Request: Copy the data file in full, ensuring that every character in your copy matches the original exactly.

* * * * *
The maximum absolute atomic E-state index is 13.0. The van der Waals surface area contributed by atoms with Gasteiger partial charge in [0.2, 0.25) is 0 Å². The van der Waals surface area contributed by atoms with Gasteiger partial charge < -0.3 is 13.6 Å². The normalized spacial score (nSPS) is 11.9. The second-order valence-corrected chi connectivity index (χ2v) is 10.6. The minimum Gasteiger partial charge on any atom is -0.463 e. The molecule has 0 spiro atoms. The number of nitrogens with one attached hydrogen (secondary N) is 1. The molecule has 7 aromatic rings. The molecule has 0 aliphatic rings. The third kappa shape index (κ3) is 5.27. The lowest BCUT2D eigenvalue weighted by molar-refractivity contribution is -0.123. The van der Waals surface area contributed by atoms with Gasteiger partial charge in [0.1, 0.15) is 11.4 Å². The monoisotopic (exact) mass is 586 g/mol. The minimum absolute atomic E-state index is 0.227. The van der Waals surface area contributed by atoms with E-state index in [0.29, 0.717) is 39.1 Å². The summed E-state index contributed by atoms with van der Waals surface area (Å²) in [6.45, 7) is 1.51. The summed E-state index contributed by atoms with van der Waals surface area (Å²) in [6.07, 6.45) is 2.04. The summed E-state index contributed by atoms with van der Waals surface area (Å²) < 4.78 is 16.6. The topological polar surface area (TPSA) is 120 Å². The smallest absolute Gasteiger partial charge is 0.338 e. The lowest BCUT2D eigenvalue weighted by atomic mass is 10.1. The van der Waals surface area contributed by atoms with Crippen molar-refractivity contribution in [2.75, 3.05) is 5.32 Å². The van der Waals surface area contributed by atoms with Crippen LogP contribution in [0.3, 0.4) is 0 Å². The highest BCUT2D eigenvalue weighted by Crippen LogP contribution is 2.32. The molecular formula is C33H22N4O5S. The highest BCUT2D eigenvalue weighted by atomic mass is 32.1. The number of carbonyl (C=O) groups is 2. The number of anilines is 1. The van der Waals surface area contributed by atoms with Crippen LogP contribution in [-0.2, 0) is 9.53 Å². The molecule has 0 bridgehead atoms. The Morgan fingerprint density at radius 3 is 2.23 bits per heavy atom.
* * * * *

The maximum absolute atomic E-state index is 13.0. The van der Waals surface area contributed by atoms with Gasteiger partial charge in [0.2, 0.25) is 0 Å². The van der Waals surface area contributed by atoms with Gasteiger partial charge < -0.3 is 13.6 Å². The normalized spacial score (nSPS) is 11.9. The second-order valence-corrected chi connectivity index (χ2v) is 10.6. The minimum Gasteiger partial charge on any atom is -0.463 e. The molecule has 0 spiro atoms. The number of nitrogens with one attached hydrogen (secondary N) is 1. The molecule has 7 aromatic rings. The molecule has 0 aliphatic rings. The third kappa shape index (κ3) is 5.27. The lowest BCUT2D eigenvalue weighted by molar-refractivity contribution is -0.123. The van der Waals surface area contributed by atoms with Gasteiger partial charge in [0.1, 0.15) is 11.4 Å². The monoisotopic (exact) mass is 586 g/mol. The minimum absolute atomic E-state index is 0.227. The van der Waals surface area contributed by atoms with E-state index in [0.29, 0.717) is 39.1 Å². The summed E-state index contributed by atoms with van der Waals surface area (Å²) in [6.45, 7) is 1.51. The summed E-state index contributed by atoms with van der Waals surface area (Å²) in [6.07, 6.45) is 2.04. The summed E-state index contributed by atoms with van der Waals surface area (Å²) < 4.78 is 16.6. The topological polar surface area (TPSA) is 120 Å². The smallest absolute Gasteiger partial charge is 0.338 e. The lowest BCUT2D eigenvalue weighted by atomic mass is 10.1. The van der Waals surface area contributed by atoms with Crippen molar-refractivity contribution in [2.75, 3.05) is 5.32 Å². The van der Waals surface area contributed by atoms with Crippen LogP contribution in [0.3, 0.4) is 0 Å². The highest BCUT2D eigenvalue weighted by Crippen LogP contribution is 2.32. The molecular formula is C33H22N4O5S. The highest BCUT2D eigenvalue weighted by atomic mass is 32.1. The number of carbonyl (C=O) groups is 2. The number of anilines is 1. The van der Waals surface area contributed by atoms with Crippen LogP contribution in [-0.2, 0) is 9.53 Å². The molecule has 0 bridgehead atoms. The Morgan fingerprint density at radius 3 is 2.23 bits per heavy atom.